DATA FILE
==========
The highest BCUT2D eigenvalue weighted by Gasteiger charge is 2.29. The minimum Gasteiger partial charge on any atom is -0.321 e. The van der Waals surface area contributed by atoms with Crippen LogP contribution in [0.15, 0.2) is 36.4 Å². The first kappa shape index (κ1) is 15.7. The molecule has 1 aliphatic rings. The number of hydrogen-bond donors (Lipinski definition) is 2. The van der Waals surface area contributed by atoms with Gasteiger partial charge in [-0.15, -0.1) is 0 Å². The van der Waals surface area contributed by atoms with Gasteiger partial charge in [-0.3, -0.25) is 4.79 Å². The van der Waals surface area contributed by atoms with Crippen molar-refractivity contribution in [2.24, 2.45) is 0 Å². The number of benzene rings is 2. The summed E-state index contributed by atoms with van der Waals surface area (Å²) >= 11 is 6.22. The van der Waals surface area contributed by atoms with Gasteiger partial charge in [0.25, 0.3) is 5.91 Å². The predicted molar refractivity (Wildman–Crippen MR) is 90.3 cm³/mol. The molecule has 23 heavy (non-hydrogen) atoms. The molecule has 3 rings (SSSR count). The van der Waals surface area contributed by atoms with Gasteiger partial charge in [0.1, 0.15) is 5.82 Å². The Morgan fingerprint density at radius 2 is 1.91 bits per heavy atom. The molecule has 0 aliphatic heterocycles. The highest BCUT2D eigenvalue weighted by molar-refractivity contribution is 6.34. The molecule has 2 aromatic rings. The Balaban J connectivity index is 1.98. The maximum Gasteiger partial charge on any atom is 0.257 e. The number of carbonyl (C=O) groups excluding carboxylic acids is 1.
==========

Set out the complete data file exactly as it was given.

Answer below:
The highest BCUT2D eigenvalue weighted by Gasteiger charge is 2.29. The minimum Gasteiger partial charge on any atom is -0.321 e. The van der Waals surface area contributed by atoms with Crippen LogP contribution in [0.15, 0.2) is 36.4 Å². The first kappa shape index (κ1) is 15.7. The molecule has 1 aliphatic rings. The number of hydrogen-bond donors (Lipinski definition) is 2. The van der Waals surface area contributed by atoms with Gasteiger partial charge in [-0.15, -0.1) is 0 Å². The van der Waals surface area contributed by atoms with Gasteiger partial charge in [-0.3, -0.25) is 4.79 Å². The van der Waals surface area contributed by atoms with Crippen molar-refractivity contribution in [2.24, 2.45) is 0 Å². The number of benzene rings is 2. The summed E-state index contributed by atoms with van der Waals surface area (Å²) >= 11 is 6.22. The van der Waals surface area contributed by atoms with Gasteiger partial charge in [0.25, 0.3) is 5.91 Å². The predicted molar refractivity (Wildman–Crippen MR) is 90.3 cm³/mol. The molecule has 23 heavy (non-hydrogen) atoms. The molecule has 3 rings (SSSR count). The van der Waals surface area contributed by atoms with Gasteiger partial charge in [0.1, 0.15) is 5.82 Å². The Morgan fingerprint density at radius 2 is 1.91 bits per heavy atom. The molecule has 0 aliphatic heterocycles. The highest BCUT2D eigenvalue weighted by molar-refractivity contribution is 6.34. The molecule has 2 aromatic rings. The Balaban J connectivity index is 1.98. The maximum Gasteiger partial charge on any atom is 0.257 e. The number of carbonyl (C=O) groups excluding carboxylic acids is 1.